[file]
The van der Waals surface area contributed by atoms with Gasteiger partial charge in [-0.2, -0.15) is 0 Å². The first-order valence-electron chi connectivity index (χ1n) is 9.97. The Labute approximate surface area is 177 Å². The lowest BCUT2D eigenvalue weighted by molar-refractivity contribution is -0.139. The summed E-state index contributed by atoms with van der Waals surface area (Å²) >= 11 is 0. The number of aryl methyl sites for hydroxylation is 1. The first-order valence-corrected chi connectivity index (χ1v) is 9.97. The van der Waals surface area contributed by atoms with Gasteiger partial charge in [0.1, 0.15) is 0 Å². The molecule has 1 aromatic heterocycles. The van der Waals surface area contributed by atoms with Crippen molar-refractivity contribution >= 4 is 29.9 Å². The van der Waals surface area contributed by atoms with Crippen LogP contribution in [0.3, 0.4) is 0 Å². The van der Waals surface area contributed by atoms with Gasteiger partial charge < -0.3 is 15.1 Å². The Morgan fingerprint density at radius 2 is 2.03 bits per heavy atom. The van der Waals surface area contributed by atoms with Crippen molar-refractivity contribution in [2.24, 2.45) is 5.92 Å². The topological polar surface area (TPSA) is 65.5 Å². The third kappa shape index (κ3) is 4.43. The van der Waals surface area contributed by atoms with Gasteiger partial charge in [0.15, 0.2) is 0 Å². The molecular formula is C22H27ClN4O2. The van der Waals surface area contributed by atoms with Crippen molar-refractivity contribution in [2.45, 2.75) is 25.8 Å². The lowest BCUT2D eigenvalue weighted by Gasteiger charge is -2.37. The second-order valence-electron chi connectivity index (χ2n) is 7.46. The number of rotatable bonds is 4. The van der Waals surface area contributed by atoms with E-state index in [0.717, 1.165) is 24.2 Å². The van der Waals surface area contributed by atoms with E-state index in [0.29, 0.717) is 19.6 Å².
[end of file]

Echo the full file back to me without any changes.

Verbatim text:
The van der Waals surface area contributed by atoms with Gasteiger partial charge in [-0.2, -0.15) is 0 Å². The first-order valence-electron chi connectivity index (χ1n) is 9.97. The Labute approximate surface area is 177 Å². The lowest BCUT2D eigenvalue weighted by molar-refractivity contribution is -0.139. The summed E-state index contributed by atoms with van der Waals surface area (Å²) >= 11 is 0. The number of aryl methyl sites for hydroxylation is 1. The first-order valence-corrected chi connectivity index (χ1v) is 9.97. The van der Waals surface area contributed by atoms with Gasteiger partial charge in [0.1, 0.15) is 0 Å². The molecule has 1 aromatic heterocycles. The van der Waals surface area contributed by atoms with Crippen molar-refractivity contribution >= 4 is 29.9 Å². The van der Waals surface area contributed by atoms with Crippen LogP contribution in [0.3, 0.4) is 0 Å². The van der Waals surface area contributed by atoms with Gasteiger partial charge < -0.3 is 15.1 Å². The Morgan fingerprint density at radius 2 is 2.03 bits per heavy atom. The van der Waals surface area contributed by atoms with Crippen molar-refractivity contribution in [2.24, 2.45) is 5.92 Å². The topological polar surface area (TPSA) is 65.5 Å². The third kappa shape index (κ3) is 4.43. The van der Waals surface area contributed by atoms with Gasteiger partial charge in [0.15, 0.2) is 0 Å². The molecular formula is C22H27ClN4O2. The van der Waals surface area contributed by atoms with Crippen molar-refractivity contribution in [2.45, 2.75) is 25.8 Å². The lowest BCUT2D eigenvalue weighted by Gasteiger charge is -2.37. The second-order valence-electron chi connectivity index (χ2n) is 7.46. The number of rotatable bonds is 4. The van der Waals surface area contributed by atoms with E-state index in [0.717, 1.165) is 24.2 Å². The van der Waals surface area contributed by atoms with E-state index in [0.29, 0.717) is 19.6 Å².